Marine Corps History


The Marine Corps was created on November 10, 1775, in Tun Tavern, Philadelphia, Pennsylvania, by a resolution of the Continental Congress. In 1834 the marines became part of the Department of the Navy.


The globe and anchor signify worldwide service and sea traditions.

The spread eagle represents the nation itself.

The motto is clenched in the beak of the bird.


The motto of the Corps, which was adopted in 1883, is "Semper Fidelis", which is Latin for "Always Faithful".


"First to Fight" - Marines have been in the forefront of every American war since the founding of the Corps. They entered the Revolution in 1775, even before the Declaration of Independence was signed! Marines have carried out more than 300 landings on foreign shores. They have served everywhere, from poles to tropics; their record for readiness reflects pride, responsibility, and challenge.

"Leatherneck" - This nickname goes back to the leather stock or neckpiece, which was part of the Marine Corps uniform from 1775 to 1875. The leather collar was designed to protect the jugular vein from saber slashes. It also insured that Marines kept their heads erect and maintained military bearing. Although no longer used, it is commemorated by the standing collar on the dress blue and dress white uniform.

"Uncommon Valor was a Common Virtue" - Refers to the victories in World War II, especially at Iwo Jima, the largest all-Marine battle in history. Admiral Nimitz's ringing epitome of Marines fighting on Iwo Jima was applied to the entire Marine Corps in World War II: "Uncommon valor was a common virtue."

"Devil Dogs" - In the Belleau Wood fighting in 1918, the Germans received a thorough indoctrination into the fighting ability of Marines. Fighting through supposedly impenetrable woods and capturing supposedly untakeable terrain, the men of the 4th Marine Brigade struck terror in the hearts of the Germans, who referred to Marines as the "Teufelhunden", meaning "fierce fighting dogs of legendary origin" or as popularly translated, "Devil Dogs."

"THE MARINE CORPS MOTTO" - That Marines have lived up to their motto, "Semper Fidelis" (Always Faithful), is proven by the fact that there has never been a mutiny among U.S. Marines. This motto was adopted about 1883. Before that, there had been three mottoes, all traditional rather than official. The first, "Fortitudine" (With Fortitude), appeared about 1812. The second, "By Sea and by Land," was obviously a translation of the Royal Marines' "Per Mare, Per Terram." Until 1848, the third motto was "To the Shores of Tripoli," in commemoration of O'Bannon's capture of Derne in 1805. In 1848, after the return to Washington of the Marine battalion which took part in the capture of Mexico City, this motto was revised to "From the Halls of Montezuma to the Shores of Tripoli." The current Marine Corps motto is shared with England's Devonshire Regiment.

"The President's Own" - Established by an act of Congress in July 1798 (more than a century before the bands of the other three services), the Marine Band has performed at White House functions for every president except George Washington. Thomas Jefferson was especially fond of the band. Because of its traditional privilege of performing at the White House, the band is spoken of as "the President's Own."

"Retreat, Hell! We Just Got Here!" - Fighting spirit and determination against heavy odds is a sound tradition in the Marine Corps. Nowhere is there a more graphic illustration than an incident which occurred in World War I. Legendary or true, it personifies the aggressive attitude of Marines. The occasion was the third great German breakthrough of 1918, when the 4th Marine Brigade and its parent 2d Infantry Division were thrown in to help stem the tide in the Belleau Wood sector. The 2d Battalion, 5th Marines had just arrived at its position when an automobile skidded to a stop and a French officer dashed out and approached the commanding officer. He explained that a general retreat was in progress and that orders were for the Marines to withdraw. The Marine officer exclaimed in amazement, "Retreat Hell! We just got here!" The Marines proceeded to prove their point. The battalion deployed and took up firing positions. As the Germans approached, they came under rifle fire which was accurate at ranges beyond their comprehension. Not in vain had the Marine Corps long stressed in its training the sound principles of marksmanship. The deadly fire took the heart out of the German troops, and the attack was stopped.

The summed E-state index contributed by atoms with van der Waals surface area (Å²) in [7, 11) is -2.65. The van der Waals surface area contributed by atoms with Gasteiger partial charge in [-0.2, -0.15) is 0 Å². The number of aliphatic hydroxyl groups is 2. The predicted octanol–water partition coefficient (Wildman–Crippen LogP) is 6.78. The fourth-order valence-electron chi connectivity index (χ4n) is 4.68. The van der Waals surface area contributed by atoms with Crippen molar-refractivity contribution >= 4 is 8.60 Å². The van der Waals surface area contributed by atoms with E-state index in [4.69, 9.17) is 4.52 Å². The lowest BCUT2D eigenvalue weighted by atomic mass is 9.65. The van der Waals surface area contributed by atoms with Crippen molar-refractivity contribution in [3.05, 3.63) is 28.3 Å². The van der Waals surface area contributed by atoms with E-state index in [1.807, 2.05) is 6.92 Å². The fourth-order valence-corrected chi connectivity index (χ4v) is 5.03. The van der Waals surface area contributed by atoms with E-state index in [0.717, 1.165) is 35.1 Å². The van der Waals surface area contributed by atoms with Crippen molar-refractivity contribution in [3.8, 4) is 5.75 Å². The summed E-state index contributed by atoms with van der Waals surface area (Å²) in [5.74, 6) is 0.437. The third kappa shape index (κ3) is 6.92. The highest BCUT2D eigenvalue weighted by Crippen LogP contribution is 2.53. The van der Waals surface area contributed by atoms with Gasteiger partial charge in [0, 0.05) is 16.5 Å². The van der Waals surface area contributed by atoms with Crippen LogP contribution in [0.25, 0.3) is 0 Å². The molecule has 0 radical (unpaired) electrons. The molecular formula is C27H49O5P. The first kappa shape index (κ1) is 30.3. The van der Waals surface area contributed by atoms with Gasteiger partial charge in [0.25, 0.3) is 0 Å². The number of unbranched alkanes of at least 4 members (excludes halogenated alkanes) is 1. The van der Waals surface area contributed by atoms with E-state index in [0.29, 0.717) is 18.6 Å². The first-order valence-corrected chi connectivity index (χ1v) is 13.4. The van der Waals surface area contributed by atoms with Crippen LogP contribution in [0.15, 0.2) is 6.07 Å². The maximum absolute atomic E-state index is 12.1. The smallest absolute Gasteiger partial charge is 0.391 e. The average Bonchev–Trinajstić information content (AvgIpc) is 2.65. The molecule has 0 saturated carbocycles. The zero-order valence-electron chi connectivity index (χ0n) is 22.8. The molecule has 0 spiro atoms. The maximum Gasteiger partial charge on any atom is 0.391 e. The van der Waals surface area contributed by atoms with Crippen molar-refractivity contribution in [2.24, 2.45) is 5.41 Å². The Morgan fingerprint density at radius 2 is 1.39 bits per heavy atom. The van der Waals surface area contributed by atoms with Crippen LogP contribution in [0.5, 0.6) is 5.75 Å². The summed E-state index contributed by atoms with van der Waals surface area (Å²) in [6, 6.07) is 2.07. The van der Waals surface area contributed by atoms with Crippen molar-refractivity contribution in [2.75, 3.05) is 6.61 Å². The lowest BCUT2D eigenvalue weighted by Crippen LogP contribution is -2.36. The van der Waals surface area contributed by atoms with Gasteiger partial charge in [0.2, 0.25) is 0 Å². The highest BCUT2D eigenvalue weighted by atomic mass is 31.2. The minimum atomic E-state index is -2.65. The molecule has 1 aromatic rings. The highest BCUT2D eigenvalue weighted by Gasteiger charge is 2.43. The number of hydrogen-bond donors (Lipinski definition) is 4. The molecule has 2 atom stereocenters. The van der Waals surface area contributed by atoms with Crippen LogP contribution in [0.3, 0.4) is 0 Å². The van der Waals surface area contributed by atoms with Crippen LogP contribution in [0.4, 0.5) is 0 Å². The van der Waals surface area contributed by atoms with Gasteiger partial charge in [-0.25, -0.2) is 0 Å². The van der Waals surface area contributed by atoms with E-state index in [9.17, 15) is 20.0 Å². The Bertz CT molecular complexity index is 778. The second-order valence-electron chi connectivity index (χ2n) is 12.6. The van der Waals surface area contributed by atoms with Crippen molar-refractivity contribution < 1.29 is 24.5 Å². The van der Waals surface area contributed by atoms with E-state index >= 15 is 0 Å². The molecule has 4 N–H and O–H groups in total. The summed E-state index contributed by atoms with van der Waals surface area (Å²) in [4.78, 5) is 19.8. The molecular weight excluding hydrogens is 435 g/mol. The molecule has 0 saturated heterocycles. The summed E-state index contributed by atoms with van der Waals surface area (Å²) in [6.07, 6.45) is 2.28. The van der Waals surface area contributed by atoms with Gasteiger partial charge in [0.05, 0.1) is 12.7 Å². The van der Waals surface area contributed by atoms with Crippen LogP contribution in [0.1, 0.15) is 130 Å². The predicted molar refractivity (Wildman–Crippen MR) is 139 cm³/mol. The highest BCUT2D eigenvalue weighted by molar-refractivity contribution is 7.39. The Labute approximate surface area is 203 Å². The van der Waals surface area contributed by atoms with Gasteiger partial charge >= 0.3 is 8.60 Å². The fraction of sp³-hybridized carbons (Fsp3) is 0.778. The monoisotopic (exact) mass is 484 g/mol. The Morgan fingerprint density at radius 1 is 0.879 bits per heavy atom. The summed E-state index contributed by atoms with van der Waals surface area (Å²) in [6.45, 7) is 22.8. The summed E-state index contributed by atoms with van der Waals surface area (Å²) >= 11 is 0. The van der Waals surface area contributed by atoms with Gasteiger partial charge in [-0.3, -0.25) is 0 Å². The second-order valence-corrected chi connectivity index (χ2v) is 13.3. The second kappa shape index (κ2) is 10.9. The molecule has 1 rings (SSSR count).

"Gyrenes" - The term "gyrene" is a jocular reference to Marines which was first used in England as early as 1894. It was used in the United States around the time of World War I. Its exact origin is unknown, but it did appear to have a derogatory meaning in its early usage. It has been suggested that the term may embody a reference to pollywog, a naval slang term for a person who has not yet "crossed" (the equator), hence, a landlubber.

"Jarhead" - A slang term used by sailors as early as World War II to refer to members of the Marine Corps, drawing the term from the resemblance of the Marine dress blues uniform, with its high collar, to a Mason jar which at the time was made from blue glass.

The origins of the Marine Corps can be traced back to the colonial battalions of Marines raised in America before the Revolution and modeled after their British counterparts.
In 1740 four battalions of Marines (3,000 men) were raised for service in Britain's war with Spain. Designated 43rd Regiment of Foot, they became known as "Gooch's Marines", after their commander, Colonel William Gooch. In April 1741 they were involved in a battle at Cartagena, Colombia, and in July 1741, Marines landed unopposed at Guantanamo Bay, Cuba, to secure it as a base for the British fleet.
The Colonial Marines served in the British Navy as marksmen aboard its ships and providing the cutting edge of boarding parties. Their duties also included shipboard security and maintaining discipline among the seamen. History shows numerous incidents where the timely arrival or mere presence of Marines prevented/stopped mutinies.

Revolutionary War - 1775-1783
The US Frigate Alfred landed 268 Marines, under the command of Captain Samuel Nicholas, on New Providence Island in the Bahamas for their first military expedition. Within 13 days the Marine raiding party captured two forts, occupied the town of Nassau, took control of Government House and seized 88 guns, 16,535 shells and other supplies. Nicholas was promoted to Major and in December 1776 he and approximately 300 Marines joined Washington's Army in Pennsylvania just before the second battle of Trenton.